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Report on Kilauea (United States) — 16 December-22 December 2009

Smithsonian / US Geological Survey Weekly Volcanic Activity Report, 16 December-22 December 2009
Managing Editor: Sally Kuhn Sennert

Please cite this report as:

Global Volcanism Program, 2009. Report on Kilauea (United States). In: Sennert, S K (ed.), Weekly Volcanic Activity Report, 16 December-22 December 2009. Smithsonian Institution and US Geological Survey.

Volcano Profile |  Weekly Report (16 December-22 December 2009)


Kilauea

United States

19.421°N, 155.287°W; summit elev. 1222 m

All times are local (unless otherwise noted)


During 16-22 December, HVO reported that lava flowed SE from beneath Kilauea's Thanksgiving Eve Breakout (TEB) and rootless shield complex through a lava tube system, reaching the ocean at Waikupanaha. Incandescence was seen almost daily coming from Pu'u 'O'o crater. The vent in Halema'uma'u crater continued to produce an off-white plume that drifted E and SW, dropping small amounts of ash downwind. Incandescence originated from a few holes in the deep floor of the vent cavity. Occasionally, lava ponded on the floor of the cavity. Spatter originated from a small spatter cone on the E side of the vent cavity floor. Spatter from the opening frequently fed small lava flows that traveled down the flank of the cone. The sulfur dioxide emission rate at the summit remained elevated; 600 tonnes per day were measured on 18 December. The 2003-2007 average rate was 140 tonnes per day.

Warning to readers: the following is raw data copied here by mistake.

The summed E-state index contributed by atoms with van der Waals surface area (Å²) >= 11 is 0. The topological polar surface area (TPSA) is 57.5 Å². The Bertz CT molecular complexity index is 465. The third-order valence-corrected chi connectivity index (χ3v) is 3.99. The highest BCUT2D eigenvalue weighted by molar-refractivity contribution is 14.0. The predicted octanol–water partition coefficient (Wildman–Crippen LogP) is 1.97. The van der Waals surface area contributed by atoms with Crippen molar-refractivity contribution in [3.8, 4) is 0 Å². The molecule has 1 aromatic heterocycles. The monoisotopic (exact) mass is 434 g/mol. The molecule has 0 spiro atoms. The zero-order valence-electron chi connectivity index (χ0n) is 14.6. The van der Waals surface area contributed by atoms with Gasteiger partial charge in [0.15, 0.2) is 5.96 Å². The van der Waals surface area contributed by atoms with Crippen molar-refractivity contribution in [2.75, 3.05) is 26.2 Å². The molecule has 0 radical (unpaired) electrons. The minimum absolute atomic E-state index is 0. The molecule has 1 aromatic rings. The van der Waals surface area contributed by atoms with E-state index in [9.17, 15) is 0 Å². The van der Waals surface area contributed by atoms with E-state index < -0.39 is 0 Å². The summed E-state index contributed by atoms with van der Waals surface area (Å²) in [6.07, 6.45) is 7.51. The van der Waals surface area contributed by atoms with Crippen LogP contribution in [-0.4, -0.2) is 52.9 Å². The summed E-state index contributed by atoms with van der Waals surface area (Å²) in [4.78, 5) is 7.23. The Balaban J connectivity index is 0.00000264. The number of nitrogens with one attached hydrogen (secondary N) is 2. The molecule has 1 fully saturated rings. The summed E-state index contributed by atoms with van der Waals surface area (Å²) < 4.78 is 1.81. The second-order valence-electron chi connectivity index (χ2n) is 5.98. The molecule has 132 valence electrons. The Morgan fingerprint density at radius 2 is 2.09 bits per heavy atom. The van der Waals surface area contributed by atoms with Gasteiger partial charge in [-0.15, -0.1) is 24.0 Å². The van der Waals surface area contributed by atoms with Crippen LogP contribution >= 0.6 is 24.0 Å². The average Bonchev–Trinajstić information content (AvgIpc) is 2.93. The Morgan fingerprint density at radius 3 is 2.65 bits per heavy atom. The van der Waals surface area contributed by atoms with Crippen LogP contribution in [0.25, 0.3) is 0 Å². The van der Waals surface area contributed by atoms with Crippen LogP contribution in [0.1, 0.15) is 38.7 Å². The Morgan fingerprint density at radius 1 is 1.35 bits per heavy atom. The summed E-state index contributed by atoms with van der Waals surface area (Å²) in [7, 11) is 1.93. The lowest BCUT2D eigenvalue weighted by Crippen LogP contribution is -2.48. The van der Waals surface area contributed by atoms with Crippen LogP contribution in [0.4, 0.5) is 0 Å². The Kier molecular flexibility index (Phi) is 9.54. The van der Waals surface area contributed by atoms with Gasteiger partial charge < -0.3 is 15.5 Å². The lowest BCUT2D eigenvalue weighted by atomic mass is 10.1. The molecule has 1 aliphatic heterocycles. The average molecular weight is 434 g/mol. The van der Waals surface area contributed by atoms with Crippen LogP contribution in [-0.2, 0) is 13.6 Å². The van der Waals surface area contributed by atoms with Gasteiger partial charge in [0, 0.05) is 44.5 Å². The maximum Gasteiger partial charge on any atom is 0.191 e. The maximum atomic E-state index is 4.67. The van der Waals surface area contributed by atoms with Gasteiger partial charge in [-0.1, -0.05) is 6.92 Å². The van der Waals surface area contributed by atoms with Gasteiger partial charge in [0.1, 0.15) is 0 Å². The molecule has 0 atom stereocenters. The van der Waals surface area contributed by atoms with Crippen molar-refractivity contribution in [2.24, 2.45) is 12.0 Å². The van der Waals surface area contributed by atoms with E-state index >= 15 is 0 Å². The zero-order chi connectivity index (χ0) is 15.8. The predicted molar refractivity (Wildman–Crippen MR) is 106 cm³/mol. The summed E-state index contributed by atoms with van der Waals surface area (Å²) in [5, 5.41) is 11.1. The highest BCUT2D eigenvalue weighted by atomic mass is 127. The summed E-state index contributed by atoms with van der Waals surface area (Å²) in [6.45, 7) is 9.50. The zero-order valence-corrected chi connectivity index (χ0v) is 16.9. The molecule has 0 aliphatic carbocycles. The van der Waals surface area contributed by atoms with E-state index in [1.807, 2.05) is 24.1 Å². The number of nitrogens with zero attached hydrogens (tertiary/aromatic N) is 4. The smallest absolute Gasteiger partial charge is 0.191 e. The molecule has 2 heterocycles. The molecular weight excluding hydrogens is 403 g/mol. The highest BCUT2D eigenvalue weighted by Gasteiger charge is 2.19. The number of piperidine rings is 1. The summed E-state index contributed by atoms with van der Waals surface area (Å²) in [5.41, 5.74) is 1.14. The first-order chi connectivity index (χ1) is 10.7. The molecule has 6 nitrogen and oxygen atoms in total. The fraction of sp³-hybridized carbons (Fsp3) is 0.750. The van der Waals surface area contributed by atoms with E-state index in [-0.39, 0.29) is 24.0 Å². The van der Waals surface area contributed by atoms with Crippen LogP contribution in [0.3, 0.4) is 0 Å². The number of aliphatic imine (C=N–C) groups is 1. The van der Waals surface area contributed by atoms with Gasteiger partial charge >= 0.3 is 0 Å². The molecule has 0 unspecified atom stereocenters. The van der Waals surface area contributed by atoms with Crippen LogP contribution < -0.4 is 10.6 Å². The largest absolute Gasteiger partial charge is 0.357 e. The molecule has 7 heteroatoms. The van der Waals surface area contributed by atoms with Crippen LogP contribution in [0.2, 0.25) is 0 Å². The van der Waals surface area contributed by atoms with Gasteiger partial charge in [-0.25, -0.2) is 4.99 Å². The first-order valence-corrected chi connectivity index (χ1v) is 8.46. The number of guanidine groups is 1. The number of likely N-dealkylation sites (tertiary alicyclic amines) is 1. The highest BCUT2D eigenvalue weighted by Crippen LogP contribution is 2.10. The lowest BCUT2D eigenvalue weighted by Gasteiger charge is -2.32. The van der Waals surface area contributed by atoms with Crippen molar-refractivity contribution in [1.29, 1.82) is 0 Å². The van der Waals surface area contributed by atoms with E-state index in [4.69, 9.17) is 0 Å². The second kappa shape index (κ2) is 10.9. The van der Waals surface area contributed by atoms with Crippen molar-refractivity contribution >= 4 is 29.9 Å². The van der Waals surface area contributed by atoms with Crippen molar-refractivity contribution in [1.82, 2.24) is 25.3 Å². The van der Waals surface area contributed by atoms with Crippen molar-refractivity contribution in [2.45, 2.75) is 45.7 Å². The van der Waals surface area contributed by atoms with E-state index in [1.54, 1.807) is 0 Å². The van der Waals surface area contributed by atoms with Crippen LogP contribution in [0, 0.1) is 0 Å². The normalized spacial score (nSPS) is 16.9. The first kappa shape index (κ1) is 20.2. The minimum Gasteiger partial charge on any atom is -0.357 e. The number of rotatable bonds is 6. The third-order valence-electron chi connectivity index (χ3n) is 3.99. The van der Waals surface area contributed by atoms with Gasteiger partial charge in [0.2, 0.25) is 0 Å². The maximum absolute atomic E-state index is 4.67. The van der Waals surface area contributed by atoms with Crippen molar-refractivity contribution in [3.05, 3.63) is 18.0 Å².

Geologic Background. Kilauea, which overlaps the E flank of the massive Mauna Loa shield volcano, has been Hawaii's most active volcano during historical time. Eruptions are prominent in Polynesian legends; written documentation extending back to only 1820 records frequent summit and flank lava flow eruptions that were interspersed with periods of long-term lava lake activity that lasted until 1924 at Halemaumau crater, within the summit caldera. The 3 x 5 km caldera was formed in several stages about 1500 years ago and during the 18th century; eruptions have also originated from the lengthy East and SW rift zones, which extend to the sea on both sides of the volcano. About 90% of the surface of the basaltic shield volcano is formed of lava flows less than about 1100 years old; 70% of the volcano's surface is younger than 600 years. A long-term eruption from the East rift zone that began in 1983 has produced lava flows covering more than 100 km2, destroying nearly 200 houses and adding new coastline to the island.

Source: US Geological Survey Hawaiian Volcano Observatory (HVO)